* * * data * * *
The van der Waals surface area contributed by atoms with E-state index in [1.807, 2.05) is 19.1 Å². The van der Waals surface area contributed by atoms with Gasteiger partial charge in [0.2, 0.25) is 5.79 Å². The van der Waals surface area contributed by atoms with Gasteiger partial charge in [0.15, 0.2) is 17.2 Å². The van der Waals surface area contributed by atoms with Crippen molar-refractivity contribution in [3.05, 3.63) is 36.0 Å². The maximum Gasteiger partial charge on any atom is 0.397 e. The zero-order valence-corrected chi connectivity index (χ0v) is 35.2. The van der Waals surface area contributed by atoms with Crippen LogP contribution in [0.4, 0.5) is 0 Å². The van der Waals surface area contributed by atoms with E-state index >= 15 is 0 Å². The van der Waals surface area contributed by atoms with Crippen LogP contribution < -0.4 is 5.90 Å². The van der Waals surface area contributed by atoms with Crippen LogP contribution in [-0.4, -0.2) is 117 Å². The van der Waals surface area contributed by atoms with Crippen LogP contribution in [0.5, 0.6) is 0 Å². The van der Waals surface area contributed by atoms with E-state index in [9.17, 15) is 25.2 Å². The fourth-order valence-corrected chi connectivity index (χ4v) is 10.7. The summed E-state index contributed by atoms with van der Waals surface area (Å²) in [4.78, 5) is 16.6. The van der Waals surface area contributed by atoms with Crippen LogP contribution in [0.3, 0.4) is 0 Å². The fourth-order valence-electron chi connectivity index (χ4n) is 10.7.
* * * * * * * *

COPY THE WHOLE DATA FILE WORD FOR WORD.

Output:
The van der Waals surface area contributed by atoms with E-state index in [1.807, 2.05) is 19.1 Å². The van der Waals surface area contributed by atoms with Gasteiger partial charge in [0.2, 0.25) is 5.79 Å². The van der Waals surface area contributed by atoms with Gasteiger partial charge in [0.15, 0.2) is 17.2 Å². The van der Waals surface area contributed by atoms with Crippen molar-refractivity contribution in [3.05, 3.63) is 36.0 Å². The maximum Gasteiger partial charge on any atom is 0.397 e. The zero-order valence-corrected chi connectivity index (χ0v) is 35.2. The van der Waals surface area contributed by atoms with Crippen LogP contribution in [0.4, 0.5) is 0 Å². The van der Waals surface area contributed by atoms with E-state index >= 15 is 0 Å². The van der Waals surface area contributed by atoms with Crippen LogP contribution < -0.4 is 5.90 Å². The van der Waals surface area contributed by atoms with Crippen LogP contribution in [-0.4, -0.2) is 117 Å². The van der Waals surface area contributed by atoms with Crippen LogP contribution in [0.5, 0.6) is 0 Å². The van der Waals surface area contributed by atoms with E-state index in [9.17, 15) is 25.2 Å². The fourth-order valence-corrected chi connectivity index (χ4v) is 10.7. The summed E-state index contributed by atoms with van der Waals surface area (Å²) in [4.78, 5) is 16.6. The van der Waals surface area contributed by atoms with Crippen LogP contribution in [0.3, 0.4) is 0 Å². The fourth-order valence-electron chi connectivity index (χ4n) is 10.7.